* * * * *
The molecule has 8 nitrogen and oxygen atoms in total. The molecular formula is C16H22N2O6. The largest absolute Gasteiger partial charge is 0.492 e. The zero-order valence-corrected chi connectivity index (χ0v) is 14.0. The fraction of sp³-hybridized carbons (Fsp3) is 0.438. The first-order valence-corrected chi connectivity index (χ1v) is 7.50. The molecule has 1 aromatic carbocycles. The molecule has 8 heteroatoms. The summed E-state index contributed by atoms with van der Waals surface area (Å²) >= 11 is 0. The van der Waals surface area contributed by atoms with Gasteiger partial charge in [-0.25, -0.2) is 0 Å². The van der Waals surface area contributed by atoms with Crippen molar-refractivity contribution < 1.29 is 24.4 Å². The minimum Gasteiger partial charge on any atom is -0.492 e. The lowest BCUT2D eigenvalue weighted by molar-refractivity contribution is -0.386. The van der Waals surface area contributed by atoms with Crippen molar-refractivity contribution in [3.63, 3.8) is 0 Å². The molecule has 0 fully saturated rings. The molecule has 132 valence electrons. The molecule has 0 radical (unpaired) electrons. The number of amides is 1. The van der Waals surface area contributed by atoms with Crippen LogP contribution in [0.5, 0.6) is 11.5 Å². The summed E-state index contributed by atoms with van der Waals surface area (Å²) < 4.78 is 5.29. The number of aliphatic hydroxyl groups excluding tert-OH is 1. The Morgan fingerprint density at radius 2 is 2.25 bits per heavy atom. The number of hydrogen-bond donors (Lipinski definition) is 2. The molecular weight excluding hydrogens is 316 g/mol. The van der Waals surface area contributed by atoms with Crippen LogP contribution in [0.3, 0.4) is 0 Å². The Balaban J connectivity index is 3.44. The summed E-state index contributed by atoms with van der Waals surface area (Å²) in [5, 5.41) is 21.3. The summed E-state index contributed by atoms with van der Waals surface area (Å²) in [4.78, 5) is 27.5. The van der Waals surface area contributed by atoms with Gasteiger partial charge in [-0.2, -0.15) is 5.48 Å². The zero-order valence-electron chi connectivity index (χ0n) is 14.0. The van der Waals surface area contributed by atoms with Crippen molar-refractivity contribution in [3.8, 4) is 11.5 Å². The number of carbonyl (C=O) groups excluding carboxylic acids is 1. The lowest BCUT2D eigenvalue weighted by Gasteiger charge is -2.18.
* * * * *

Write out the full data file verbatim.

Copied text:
The molecule has 8 nitrogen and oxygen atoms in total. The molecular formula is C16H22N2O6. The largest absolute Gasteiger partial charge is 0.492 e. The zero-order valence-corrected chi connectivity index (χ0v) is 14.0. The fraction of sp³-hybridized carbons (Fsp3) is 0.438. The first-order valence-corrected chi connectivity index (χ1v) is 7.50. The molecule has 1 aromatic carbocycles. The molecule has 8 heteroatoms. The summed E-state index contributed by atoms with van der Waals surface area (Å²) >= 11 is 0. The van der Waals surface area contributed by atoms with Gasteiger partial charge in [-0.25, -0.2) is 0 Å². The van der Waals surface area contributed by atoms with Crippen molar-refractivity contribution < 1.29 is 24.4 Å². The minimum Gasteiger partial charge on any atom is -0.492 e. The lowest BCUT2D eigenvalue weighted by molar-refractivity contribution is -0.386. The van der Waals surface area contributed by atoms with Crippen molar-refractivity contribution in [3.63, 3.8) is 0 Å². The molecule has 0 fully saturated rings. The molecule has 132 valence electrons. The molecule has 0 radical (unpaired) electrons. The number of amides is 1. The van der Waals surface area contributed by atoms with Crippen LogP contribution in [0.5, 0.6) is 11.5 Å². The summed E-state index contributed by atoms with van der Waals surface area (Å²) < 4.78 is 5.29. The number of aliphatic hydroxyl groups excluding tert-OH is 1. The Morgan fingerprint density at radius 2 is 2.25 bits per heavy atom. The number of hydrogen-bond donors (Lipinski definition) is 2. The molecular weight excluding hydrogens is 316 g/mol. The van der Waals surface area contributed by atoms with Crippen LogP contribution in [0.3, 0.4) is 0 Å². The Balaban J connectivity index is 3.44. The summed E-state index contributed by atoms with van der Waals surface area (Å²) in [5, 5.41) is 21.3. The summed E-state index contributed by atoms with van der Waals surface area (Å²) in [4.78, 5) is 27.5. The van der Waals surface area contributed by atoms with Gasteiger partial charge in [-0.2, -0.15) is 5.48 Å². The zero-order valence-electron chi connectivity index (χ0n) is 14.0. The van der Waals surface area contributed by atoms with Crippen molar-refractivity contribution in [3.8, 4) is 11.5 Å². The number of carbonyl (C=O) groups excluding carboxylic acids is 1. The lowest BCUT2D eigenvalue weighted by Gasteiger charge is -2.18.